Shakespeare’s Juliet as the Sun

For this special post about energy transitions, I asked Chantal Bilodeau – playwright and founder of this blog – to join me in writing about another playwright: William Shakespeare, the prolific 16th century English Bard, poet and actor.

What does an artist like Shakespeare – born 100 years before the Industrial Revolution – have to do with energy transitions?

According to Shakespearean scholar Marianne Kimura, many of Shakespeare’s most famous plays – including Romeo and Juliet and King Lear – are filled with “hidden criticisms of fossil fuels” and should be considered climate fiction. For example, Romeo and Juliet, published 425 years ago during the early stages of England’s transition from solar energy (trees) to fossil fuels (coal), opens with a disparaging reference to coal in its very first line:

“Gregory, on my word, we’ll not carry coals.” (I.i.1)

By William Shakespeare, Isaac Jaggard, and Edward Blount (printers), Folger Shakespeare Library Digital Image Library

Later, in Act 2, Scene 2, when Romeo declares “Juliet is the Sun,” Kimura suggests that Shakespeare was disguising his preference for energy from the Sun (wood) compared to coal’s choking black smoke belching from thousands of unfiltered kilns and chimneys that literally blotted out the sunlight in Elizabethan London.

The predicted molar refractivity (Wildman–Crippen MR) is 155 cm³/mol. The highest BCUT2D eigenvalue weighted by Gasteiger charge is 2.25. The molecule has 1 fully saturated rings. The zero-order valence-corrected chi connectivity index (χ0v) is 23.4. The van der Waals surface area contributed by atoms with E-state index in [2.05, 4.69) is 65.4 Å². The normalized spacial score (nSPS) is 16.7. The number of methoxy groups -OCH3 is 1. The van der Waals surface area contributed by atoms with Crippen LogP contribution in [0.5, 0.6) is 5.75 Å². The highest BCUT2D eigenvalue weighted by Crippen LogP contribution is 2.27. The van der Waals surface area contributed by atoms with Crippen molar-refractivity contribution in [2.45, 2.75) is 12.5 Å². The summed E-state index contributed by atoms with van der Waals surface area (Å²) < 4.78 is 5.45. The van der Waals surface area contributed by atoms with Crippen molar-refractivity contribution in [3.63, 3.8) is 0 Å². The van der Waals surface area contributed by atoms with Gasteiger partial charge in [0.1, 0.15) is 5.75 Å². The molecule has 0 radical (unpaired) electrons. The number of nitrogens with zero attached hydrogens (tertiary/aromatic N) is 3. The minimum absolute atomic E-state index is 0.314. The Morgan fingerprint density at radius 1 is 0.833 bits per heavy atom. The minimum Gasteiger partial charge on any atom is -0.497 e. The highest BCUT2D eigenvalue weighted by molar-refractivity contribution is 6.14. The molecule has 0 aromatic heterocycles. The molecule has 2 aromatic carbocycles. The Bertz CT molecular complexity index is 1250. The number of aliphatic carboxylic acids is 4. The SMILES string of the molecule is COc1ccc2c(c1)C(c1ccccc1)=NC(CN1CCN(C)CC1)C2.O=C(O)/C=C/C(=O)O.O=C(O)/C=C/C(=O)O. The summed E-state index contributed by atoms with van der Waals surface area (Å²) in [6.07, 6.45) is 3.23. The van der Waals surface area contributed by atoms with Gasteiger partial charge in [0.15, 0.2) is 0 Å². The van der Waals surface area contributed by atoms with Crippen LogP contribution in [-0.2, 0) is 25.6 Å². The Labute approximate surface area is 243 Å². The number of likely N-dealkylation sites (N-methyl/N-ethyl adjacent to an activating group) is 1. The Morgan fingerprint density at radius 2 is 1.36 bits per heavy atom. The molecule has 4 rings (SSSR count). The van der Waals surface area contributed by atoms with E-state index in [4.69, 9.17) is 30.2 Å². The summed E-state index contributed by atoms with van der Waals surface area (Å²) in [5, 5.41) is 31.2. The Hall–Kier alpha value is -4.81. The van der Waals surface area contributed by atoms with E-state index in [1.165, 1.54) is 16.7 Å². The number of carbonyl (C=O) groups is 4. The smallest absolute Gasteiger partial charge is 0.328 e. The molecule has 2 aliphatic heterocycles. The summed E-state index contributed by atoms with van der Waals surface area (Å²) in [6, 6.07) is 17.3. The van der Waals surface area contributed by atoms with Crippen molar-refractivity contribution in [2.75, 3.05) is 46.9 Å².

Kimura, who teaches at Kyoto Women’s University in Kyoto, Japan, chatted with us via Zoom in 2022. Her ongoing research suggests that Shakespeare “was completely opposed to coal.” Having grown up in a rural market town fueled by wood, Shakespeare would surely have been alarmed by London’s “unwholesome air” when he moved there in the 1580s. At that time, London’s notorious air pollution was described as “choking, foul-smelling smoke… leaving behind a heavy deposit of thick black soot on the clothing and faces of all attending”. (Kimura, citing Nef, 13). Even Queen Elizabeth I was reportedly “greatly grieved and annoyed with the taste and smoke of sea-colles”.

For historical context, it is important to remember that wood had been the world’s primary energy source from our earliest settlements right up to Shakespeare’s era. It was wood that fed the voracious appetites of the many fire-based industries invented throughout human history: salt works, Copper, Bronze and Iron Age smelters and foundries; kilns for pottery, glassblowing and brick-making, ovens for bread; and open stoves to render tallow for soap and candle making. And let’s not forget the ubiquitous breweries!